It is in this emerging rate case context that the role of DG as a sop to regulators, as an actual or alleged source of cost reduction, and as a first cousin of incentive-worthy renewables, is achieving attention. As a result, taken together with EPACT-mandated rate proceeding related requirements, greater attention is being paid to demand response, demand management, and energy efficiency. Not surprisingly, this is true in the same regions that previously drank deepest of the deregulation kool aid, in an effort to contain costs. These are all trends associated with existing technologies, in which investments can be made near term; implicit government credit support (and sometimes loan guarantees and guaranteed incentives) can be provided; financial results can be obtained. In the right scale, and with the right ratio of capital expenditures to savings, DG can become a type of activity merchants can become interested in.
Besides need and greed, the other great motivator is fear — a commodity in great supply these days. Increasingly there is recognition that a robust backbone grid (central stations, long distance transmission) does not address the particular vulnerability of high population and industrial centers, special reliability situations (telecom, chip makers), and continuous operation of key protection centers (hospitals, police stations, key utilities). Flash briefly on the havoc we have seen done with pinpoint bombing as well as indiscriminate natural hazards, and the importance of these concerns is clear.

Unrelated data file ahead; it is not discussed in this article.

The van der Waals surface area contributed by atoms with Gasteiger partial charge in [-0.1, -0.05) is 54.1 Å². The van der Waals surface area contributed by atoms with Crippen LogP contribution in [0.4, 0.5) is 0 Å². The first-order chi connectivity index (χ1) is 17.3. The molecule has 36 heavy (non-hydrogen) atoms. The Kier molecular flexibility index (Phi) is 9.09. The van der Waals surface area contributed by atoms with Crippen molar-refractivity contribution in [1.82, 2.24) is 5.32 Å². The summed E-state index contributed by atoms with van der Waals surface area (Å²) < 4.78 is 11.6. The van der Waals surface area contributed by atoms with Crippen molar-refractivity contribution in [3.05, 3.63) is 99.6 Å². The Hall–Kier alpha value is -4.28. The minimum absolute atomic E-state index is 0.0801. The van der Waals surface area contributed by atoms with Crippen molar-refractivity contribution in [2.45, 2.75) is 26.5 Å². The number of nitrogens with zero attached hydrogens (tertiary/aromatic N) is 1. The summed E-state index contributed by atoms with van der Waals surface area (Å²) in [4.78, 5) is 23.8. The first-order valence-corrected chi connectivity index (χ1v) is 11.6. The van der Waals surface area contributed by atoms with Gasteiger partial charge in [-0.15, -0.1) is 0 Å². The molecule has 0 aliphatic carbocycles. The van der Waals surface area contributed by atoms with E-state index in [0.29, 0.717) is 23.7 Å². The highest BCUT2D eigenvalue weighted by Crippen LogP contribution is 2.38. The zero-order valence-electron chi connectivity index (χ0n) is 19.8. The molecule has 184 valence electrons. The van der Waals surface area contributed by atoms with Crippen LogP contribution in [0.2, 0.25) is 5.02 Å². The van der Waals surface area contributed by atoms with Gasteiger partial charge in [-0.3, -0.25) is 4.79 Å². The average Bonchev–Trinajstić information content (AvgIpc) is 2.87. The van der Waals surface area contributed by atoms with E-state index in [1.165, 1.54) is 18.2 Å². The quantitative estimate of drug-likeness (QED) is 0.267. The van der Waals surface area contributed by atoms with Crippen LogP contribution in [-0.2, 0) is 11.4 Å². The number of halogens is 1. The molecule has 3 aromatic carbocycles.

Concern with system vulnerability has led to renewed attention to micro-grids: the tying of multiple devices together and operation of them as a utility with storage, power electronics and advanced automation. Utilities are not cut out of the power loop by such arrangements — they maintain the customer interface. The story of DG is a story of power companies’ lack of interest if not opposition to efforts in this field. Now practical reasons for its support are surfacing.